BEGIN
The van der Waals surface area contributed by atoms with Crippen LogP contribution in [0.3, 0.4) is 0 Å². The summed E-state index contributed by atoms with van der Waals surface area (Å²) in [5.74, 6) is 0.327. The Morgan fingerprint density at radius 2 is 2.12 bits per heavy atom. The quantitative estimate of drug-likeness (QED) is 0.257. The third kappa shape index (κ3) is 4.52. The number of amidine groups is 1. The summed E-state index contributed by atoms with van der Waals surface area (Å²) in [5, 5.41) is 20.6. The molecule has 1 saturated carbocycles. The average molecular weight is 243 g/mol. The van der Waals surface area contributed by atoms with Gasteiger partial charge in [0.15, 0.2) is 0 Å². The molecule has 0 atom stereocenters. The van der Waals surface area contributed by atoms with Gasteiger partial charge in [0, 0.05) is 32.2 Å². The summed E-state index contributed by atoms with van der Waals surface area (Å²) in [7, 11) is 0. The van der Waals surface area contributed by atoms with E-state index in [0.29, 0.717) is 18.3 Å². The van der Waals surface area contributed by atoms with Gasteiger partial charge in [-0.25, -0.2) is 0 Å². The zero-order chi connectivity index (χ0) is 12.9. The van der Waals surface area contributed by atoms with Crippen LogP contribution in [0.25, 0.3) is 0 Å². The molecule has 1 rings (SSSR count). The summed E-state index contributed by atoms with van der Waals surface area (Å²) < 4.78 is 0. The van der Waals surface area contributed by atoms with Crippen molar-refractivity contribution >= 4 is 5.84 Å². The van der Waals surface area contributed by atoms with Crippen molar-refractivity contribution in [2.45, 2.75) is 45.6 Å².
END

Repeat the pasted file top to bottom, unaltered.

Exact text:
The van der Waals surface area contributed by atoms with Crippen LogP contribution in [0.3, 0.4) is 0 Å². The summed E-state index contributed by atoms with van der Waals surface area (Å²) in [5.74, 6) is 0.327. The Morgan fingerprint density at radius 2 is 2.12 bits per heavy atom. The quantitative estimate of drug-likeness (QED) is 0.257. The third kappa shape index (κ3) is 4.52. The number of amidine groups is 1. The summed E-state index contributed by atoms with van der Waals surface area (Å²) in [5, 5.41) is 20.6. The molecule has 1 saturated carbocycles. The average molecular weight is 243 g/mol. The van der Waals surface area contributed by atoms with Gasteiger partial charge in [0.15, 0.2) is 0 Å². The molecule has 0 atom stereocenters. The van der Waals surface area contributed by atoms with Gasteiger partial charge in [0, 0.05) is 32.2 Å². The summed E-state index contributed by atoms with van der Waals surface area (Å²) in [7, 11) is 0. The van der Waals surface area contributed by atoms with E-state index in [0.29, 0.717) is 18.3 Å². The van der Waals surface area contributed by atoms with Gasteiger partial charge in [-0.25, -0.2) is 0 Å². The zero-order chi connectivity index (χ0) is 12.9. The van der Waals surface area contributed by atoms with Crippen LogP contribution in [0.25, 0.3) is 0 Å². The molecule has 1 rings (SSSR count). The summed E-state index contributed by atoms with van der Waals surface area (Å²) < 4.78 is 0. The van der Waals surface area contributed by atoms with Crippen molar-refractivity contribution >= 4 is 5.84 Å². The van der Waals surface area contributed by atoms with Crippen molar-refractivity contribution in [2.45, 2.75) is 45.6 Å².